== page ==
At A Glance
A spectacular scramble up a lonely mountain that boasts isolation, fascinating geology, rugged terrain and incredible views of Mount Shasta.
Total distance: 3.3 miles
Elevation gain: 1,550 feet
Season: Summer, Fall
The east side of Mount Shasta is the most remote and forsaken side of the great mountain. Unseen from highway or community, it is often a great blank spot on the mental map of the mountain’s aficionados. Its obscurity extends beyond the Mount Shasta itself and envelopes the surrounding peaks and valleys of the Cascade Range. Rising prominently above this unappreciated tangle of ridges, meadows and deep forests is Ash Creek Butte, one of the tallest and most interesting peaks in the Mount Shasta area. In an area where the mountains are generally rounded summits, Ash Creek Butte is notable for its break with the area’s template. Massive craggy rock outcroppings, tall rocky cliffs and a towering summit jutting into the sky are some of this awesome mountain’s characteristics. Yet, despite the great beauty, fascinating geology and incredible views of the surrounding region, Ash Creek Butte remains off the beaten path. Despite the obscurity, this is classic Cascades terrain, with lots of exposed volcanic layers, tall, rugged peaks, lakes (though these do not lie on the route to the top), hoodoos and views of a gargantuan stratovolcano. This does come as a price though. The trip to the top of Ash Creek Butte has no trail. There is a use-trail, but it is faint and unmaintained. For experienced hikers, these should not pose problems and the scramble to the top of the mountain is one of the finest summit ascents, and best views, in the Mount Shasta area.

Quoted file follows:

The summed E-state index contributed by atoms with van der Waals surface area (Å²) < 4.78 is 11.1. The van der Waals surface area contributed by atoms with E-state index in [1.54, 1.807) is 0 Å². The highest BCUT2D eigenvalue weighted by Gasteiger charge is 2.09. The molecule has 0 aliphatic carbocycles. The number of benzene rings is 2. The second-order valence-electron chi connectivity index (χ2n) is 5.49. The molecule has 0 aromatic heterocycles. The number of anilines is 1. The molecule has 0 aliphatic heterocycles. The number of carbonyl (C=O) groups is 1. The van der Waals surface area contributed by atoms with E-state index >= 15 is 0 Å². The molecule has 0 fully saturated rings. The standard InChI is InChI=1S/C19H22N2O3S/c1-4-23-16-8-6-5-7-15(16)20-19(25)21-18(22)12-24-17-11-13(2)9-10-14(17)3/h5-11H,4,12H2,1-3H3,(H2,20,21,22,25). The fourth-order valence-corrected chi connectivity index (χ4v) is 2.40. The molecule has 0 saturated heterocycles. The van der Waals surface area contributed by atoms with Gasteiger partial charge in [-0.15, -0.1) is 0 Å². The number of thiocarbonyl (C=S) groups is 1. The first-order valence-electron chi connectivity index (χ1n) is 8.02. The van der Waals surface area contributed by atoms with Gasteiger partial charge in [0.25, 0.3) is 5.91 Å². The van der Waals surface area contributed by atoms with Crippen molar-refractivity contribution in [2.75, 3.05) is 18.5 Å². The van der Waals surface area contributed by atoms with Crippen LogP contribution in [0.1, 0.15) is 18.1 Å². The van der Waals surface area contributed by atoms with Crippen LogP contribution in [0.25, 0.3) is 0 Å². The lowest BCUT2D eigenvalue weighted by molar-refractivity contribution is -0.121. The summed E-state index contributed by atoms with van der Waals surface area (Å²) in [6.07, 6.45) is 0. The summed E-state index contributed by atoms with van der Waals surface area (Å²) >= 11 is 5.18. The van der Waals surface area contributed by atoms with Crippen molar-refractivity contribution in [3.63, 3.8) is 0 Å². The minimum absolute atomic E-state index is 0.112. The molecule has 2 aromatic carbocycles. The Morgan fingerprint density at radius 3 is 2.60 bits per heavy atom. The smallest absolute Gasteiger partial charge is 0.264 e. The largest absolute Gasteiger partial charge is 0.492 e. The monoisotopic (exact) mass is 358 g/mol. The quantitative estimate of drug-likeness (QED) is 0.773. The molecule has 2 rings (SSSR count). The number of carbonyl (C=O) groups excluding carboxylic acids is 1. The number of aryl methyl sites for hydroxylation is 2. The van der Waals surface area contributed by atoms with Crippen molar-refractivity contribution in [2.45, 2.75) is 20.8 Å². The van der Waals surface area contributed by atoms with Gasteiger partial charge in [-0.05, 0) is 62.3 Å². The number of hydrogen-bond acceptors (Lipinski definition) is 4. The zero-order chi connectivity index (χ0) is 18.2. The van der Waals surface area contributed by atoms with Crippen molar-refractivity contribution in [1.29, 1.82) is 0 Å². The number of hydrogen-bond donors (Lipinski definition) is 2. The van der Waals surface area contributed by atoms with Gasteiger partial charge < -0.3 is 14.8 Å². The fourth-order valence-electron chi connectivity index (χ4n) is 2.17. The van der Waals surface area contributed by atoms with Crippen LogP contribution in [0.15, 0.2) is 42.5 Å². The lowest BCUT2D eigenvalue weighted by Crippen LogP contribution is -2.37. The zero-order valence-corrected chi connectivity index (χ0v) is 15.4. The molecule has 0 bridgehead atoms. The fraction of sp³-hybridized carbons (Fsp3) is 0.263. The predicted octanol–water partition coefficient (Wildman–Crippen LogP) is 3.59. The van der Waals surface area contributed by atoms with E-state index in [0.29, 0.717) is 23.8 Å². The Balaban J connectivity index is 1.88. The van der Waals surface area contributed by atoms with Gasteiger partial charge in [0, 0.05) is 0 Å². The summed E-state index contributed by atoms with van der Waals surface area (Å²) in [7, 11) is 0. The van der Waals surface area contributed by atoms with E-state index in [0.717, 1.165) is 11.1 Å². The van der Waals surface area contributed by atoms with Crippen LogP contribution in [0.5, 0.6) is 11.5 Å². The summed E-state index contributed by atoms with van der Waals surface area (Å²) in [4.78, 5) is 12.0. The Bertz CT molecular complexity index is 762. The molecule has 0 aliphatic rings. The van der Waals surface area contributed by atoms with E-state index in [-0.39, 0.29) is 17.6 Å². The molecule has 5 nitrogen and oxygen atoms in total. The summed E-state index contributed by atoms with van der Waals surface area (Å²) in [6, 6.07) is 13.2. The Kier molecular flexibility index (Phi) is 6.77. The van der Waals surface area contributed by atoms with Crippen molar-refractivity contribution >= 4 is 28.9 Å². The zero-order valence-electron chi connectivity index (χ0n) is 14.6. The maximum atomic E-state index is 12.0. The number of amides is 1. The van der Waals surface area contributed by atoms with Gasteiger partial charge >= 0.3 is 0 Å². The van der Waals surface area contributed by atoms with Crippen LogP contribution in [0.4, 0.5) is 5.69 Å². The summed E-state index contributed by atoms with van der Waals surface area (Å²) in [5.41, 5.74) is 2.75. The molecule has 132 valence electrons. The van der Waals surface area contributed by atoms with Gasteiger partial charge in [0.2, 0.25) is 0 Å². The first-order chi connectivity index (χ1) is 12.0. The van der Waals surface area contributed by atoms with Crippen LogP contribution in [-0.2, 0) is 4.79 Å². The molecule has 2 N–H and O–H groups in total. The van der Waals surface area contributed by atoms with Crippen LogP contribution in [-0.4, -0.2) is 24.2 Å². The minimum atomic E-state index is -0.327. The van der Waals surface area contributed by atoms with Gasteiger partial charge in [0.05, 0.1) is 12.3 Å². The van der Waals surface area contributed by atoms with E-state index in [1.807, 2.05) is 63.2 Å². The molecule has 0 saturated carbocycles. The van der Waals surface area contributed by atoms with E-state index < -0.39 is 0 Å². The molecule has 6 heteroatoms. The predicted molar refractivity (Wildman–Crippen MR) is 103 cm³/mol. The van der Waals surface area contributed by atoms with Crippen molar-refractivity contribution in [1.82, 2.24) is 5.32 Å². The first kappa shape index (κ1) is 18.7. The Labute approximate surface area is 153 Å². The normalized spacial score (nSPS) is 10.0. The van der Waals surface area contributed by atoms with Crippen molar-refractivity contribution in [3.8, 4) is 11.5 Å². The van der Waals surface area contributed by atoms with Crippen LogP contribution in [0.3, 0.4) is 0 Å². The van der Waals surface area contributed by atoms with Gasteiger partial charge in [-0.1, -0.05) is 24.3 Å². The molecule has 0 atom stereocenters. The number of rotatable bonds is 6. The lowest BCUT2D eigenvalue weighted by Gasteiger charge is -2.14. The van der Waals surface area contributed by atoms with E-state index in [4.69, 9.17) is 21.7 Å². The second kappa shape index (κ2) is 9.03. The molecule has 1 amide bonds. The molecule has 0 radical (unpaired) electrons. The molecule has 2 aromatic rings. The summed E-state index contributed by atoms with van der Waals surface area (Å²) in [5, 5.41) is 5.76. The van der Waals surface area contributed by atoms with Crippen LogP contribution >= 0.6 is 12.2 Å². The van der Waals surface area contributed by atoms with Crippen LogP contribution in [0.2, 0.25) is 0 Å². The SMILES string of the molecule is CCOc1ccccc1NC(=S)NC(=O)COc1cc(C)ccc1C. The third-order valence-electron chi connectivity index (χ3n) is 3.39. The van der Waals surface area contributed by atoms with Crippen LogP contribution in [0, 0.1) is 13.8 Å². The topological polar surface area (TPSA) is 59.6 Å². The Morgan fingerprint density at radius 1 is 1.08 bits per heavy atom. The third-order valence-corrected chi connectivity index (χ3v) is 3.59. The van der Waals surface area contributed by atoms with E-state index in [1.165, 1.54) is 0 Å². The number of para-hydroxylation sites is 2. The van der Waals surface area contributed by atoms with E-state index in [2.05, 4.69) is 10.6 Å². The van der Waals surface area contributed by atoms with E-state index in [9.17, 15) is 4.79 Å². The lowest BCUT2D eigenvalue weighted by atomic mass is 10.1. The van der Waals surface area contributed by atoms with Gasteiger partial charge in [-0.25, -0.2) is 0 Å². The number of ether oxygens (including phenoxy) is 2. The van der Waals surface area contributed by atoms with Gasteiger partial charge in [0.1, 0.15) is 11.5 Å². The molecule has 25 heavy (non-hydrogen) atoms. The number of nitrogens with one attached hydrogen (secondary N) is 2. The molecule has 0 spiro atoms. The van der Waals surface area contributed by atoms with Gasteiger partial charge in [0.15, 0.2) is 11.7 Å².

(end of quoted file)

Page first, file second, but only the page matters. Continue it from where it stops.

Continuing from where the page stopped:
The hike to Ash Creek Butte begins in the large clearing at the end of the spur off of FR 40N70. For those who did not make the drive all the way to the end of the road, it will be necessary to walk along the road for nearly 1 mile to get the clearing. Once at the clearing take note of a large clear cut that is bordered by a pristine, old growth forest on the ridge rising high overhead immediately to the east. To climb Ash Creek Butte from here, it is necessary to climb to the top of ridge. There are two ways to accomplish this. The most direct route is to simply scramble cross country straight up the ridge. If the goal is to reach the top as quick as possible, this is a slightly better option. Be sure to stay out of clear cut, which is choked with debris from the logging activity. This area was logged a long time ago, but much of the detritus, in the form of broken branches and stumps, remains. The other option for climbing the ridge is to ascend through the logged area, making use of the old paths pushed through the debris by tractors. This may sound like the less pleasant option, but it is actually an excellent route up to the ridge. First it does have discernable track to follow for those who prefer not to go cross country. Second, the clear cut is not hideous, since nature has already started to do what it does: heal. Third, and most important, it boasts a spectacular view of Mount Shasta nearly all the way to the top. The tracks can be a bit confusing, since they form a web climbing up the steep slope. However, remain focused on the top of the ridge and follow the path that seems to make the most progress. The paths will ultimately get there. In the meantime, enjoy the awesome views of Mount Shasta while there is no tree cover in the logged area!